“Corn Hairs”–flash fiction from “Difficult People”

Corn Hairs

 

 

          The contempt Josh Clark felt for Sandra Stone was off the human scale. Not only had she rejected him, she then spread the word that he was gay: “Well, Josh,” she was reported to have said, “he’s at least bisexual.”

          Remembering no doubt the jungle fucks they had in her friend’s apartment in the City—those “nooners” she tagged them in honor of her philandering philatelist of a father, his rare stamp store only a brief walk from where she was roundly possessed from the hallway to the kitchen table. The high vaulted pale light of Manhattan winters cast a pall of other days, other lovers, other lives.

          The fact was Sandra Stone was an incurable Daddy’s girl and would depend on his musky five o’clock shadowy beard to arouse her desire for new men…men doomed to failure in comparison.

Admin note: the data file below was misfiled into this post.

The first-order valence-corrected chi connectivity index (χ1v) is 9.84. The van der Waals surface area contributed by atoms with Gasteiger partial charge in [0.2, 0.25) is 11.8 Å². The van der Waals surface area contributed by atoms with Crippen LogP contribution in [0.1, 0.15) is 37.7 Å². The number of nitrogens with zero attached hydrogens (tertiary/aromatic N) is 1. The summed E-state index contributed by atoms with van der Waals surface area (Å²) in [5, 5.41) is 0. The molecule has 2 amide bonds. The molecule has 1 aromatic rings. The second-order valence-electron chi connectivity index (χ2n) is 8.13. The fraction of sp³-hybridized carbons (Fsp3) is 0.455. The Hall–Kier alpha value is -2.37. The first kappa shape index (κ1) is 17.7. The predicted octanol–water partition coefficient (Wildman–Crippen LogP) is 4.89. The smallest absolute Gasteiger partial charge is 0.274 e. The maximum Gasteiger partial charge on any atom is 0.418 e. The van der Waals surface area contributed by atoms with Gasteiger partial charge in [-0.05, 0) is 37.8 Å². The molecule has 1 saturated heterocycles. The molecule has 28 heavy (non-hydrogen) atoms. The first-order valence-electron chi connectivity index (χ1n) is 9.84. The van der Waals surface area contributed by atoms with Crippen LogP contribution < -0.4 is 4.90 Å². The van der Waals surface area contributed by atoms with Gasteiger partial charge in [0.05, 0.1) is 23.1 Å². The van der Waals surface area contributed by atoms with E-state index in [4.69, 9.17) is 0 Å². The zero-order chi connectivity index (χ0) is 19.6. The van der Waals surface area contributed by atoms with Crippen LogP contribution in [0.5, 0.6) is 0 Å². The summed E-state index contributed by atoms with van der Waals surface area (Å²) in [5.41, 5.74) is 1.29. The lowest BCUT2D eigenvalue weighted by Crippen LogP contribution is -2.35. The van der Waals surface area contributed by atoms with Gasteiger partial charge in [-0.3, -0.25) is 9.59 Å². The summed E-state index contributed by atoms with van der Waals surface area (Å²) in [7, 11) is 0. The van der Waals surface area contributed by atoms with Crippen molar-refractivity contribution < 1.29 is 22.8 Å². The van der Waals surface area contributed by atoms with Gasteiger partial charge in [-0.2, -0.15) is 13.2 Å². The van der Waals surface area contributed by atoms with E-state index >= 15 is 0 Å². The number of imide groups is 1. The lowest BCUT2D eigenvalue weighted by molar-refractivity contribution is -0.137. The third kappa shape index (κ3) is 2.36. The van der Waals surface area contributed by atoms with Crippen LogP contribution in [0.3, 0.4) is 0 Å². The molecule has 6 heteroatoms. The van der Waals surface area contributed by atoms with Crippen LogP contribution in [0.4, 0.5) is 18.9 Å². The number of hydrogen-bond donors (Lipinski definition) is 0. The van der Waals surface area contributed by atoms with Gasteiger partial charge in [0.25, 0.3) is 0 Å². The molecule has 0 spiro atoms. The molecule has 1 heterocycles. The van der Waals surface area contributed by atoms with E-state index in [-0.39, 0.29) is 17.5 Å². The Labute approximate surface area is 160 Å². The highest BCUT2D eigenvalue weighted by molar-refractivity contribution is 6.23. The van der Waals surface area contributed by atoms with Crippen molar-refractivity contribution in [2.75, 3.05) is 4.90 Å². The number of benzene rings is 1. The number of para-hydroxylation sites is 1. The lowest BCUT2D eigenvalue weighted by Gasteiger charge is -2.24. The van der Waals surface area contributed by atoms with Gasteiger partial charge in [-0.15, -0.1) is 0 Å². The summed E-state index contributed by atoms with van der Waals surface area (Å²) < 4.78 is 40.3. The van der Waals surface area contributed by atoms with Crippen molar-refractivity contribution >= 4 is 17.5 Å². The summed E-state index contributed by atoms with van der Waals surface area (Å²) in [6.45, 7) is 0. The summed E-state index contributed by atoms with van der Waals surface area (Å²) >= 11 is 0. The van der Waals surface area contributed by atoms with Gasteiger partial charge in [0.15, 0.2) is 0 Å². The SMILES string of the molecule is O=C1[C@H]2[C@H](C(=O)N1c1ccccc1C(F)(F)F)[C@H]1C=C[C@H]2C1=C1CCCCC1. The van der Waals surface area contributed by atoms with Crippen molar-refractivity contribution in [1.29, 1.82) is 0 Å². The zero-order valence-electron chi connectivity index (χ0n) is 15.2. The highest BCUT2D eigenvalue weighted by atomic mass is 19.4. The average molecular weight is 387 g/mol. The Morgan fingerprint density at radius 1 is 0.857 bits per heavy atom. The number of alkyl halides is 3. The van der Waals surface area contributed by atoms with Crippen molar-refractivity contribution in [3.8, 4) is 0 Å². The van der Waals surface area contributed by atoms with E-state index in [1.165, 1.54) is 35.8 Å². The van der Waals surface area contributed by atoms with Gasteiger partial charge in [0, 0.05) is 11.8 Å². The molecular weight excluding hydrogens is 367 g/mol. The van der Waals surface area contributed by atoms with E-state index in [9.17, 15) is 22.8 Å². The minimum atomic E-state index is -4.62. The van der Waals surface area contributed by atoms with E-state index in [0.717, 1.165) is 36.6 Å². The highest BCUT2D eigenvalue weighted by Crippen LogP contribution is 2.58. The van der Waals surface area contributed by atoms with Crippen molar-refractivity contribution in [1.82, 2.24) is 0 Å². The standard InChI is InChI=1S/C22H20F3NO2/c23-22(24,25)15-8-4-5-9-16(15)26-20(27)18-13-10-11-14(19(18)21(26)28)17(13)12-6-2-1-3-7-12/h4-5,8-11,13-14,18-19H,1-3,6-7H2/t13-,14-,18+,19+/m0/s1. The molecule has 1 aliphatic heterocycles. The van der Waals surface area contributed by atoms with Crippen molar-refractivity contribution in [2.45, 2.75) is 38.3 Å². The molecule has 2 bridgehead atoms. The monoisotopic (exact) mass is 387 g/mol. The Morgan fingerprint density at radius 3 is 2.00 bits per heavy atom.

Josh let out the rumor that Sandra in climax screamed “Daddy! Daddy! Harder, Daddy…Harder!” and the other associated verbalisms issuing from her little deaths of maddening orgasms.

          Josh knew she’d never escape paternal possession of her unless she left Manhattan and that would be like saying: Go, enter the Great American Desert, never to return. Once in fact she tried to take a train to the West Coast to prove her freedom. After hours of endless farming vistas, by the time Sandra hit Chicago, she’d booked a flight from O’Hare to Kennedy.

          “The nightmares of all those yellow corn hairs wriggling against the train windows! I was quite literally suffocating. Oh Josh by Gosh…I’m so happy to be home in dear dear Mannahatta, darling!” etc., in ever greater flourishes of Big Apple theatrics.

          Josh could take no more. He was living in the shadow of the great man with his tiny, expensive stamps. Still, occasionally he longed for Sandra’s Rubenesque curves, her maddening spasms of lust; but with time, Josh found other lovers and came to thank Big Daddy and the silky corn hairs.

 

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Filed under fiction, literature, works in progress

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